It’s like the holiday season arrived early, Commander 2019 release date rapidly approaches. I’d say that this year’s offerings were an improvement from last year’s debacle. The new commanders are compelling and the reprints are better even if “better then 2018” isn’t saying much at least its something. The set will be broken into 4 articles, one for each deck. This section will take a look at the legends in the Naya Populate deck. With that bit of housekeeping out of the way, let’s talk C19!
Ghired, Conclave Exile
As a commander: Ghired is pretty straightforward, we make tokens and overwhelm the board. I think some deck slots should be devoted to making token copies of devasting threats, then populating those with Ghired’s attack trigger. Since we have access to red we can double up on Ghired’s attack trigger with cards that grant extra combats. Cards like Bramble Sovereign, Mimic Vat, and Kiki Jikki, Mirror Breaker can create a token of a large threat with a powerful ETB trigger such as Ulvenwald Hydra or Terrastodon. Then we can use cards like Aggravated Assault to create more threats.
If Ghired has the right setup I can see a take helmed by him stealing a fair few wins, due to the addition of red and extra combats and the snowball effect that Ghired’s effect brings. That being said, he doesn’t cover the age-old weakness of token decks that is wraths. Thus, cards like Heroic Intervention maintain their must-have status.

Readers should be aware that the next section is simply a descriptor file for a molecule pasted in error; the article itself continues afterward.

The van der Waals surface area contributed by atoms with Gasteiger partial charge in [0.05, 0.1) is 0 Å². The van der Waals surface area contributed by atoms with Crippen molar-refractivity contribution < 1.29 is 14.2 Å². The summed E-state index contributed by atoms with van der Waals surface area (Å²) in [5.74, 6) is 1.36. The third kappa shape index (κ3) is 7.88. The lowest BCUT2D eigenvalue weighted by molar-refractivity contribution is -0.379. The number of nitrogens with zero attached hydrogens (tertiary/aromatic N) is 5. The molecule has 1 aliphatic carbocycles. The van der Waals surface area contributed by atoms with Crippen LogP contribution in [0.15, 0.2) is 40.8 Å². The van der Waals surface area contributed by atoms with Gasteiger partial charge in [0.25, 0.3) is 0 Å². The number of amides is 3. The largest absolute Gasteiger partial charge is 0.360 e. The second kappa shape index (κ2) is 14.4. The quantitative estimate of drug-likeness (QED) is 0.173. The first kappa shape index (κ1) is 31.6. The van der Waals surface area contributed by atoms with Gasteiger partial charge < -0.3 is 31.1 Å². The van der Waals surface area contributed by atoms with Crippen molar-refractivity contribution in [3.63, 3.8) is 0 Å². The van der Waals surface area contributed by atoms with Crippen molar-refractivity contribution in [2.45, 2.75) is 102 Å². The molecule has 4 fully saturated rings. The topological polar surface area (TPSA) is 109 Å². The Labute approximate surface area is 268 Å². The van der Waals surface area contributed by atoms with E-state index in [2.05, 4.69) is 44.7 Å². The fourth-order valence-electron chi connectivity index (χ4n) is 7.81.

In the 99:
Ghired should fit relatively well in other Naya token decks such as Hazaezon Tamar, Marath, Gahiji, or Rith, the Awakener. There might be 4 or 5 color partner commanders that can be built with a token focus which Ghired should slot into. Ghired is probably better as the leader but he is generically good at making a board wide so decks that want to go wide would welcome him into their ranks.
Marisi, Breaker of the Coil
As a commander:
Marisi is another commander focused on forcing our opponents to fight each other. The ideal is that they slam their large board states into each other leaving Marisi the last one standing. In order to make sure her path is clear we need to include cards that allow her to crash through unhindered, cards such as Whispersilk Cloak will fit this role nicely. In addition, we want to run cards that double the amount of damage our opponents take as well as cards that make blocking difficult. I’m thinking of damage doublers such as Gisela, Blade of Goldnight and a personal favorite Bedlam.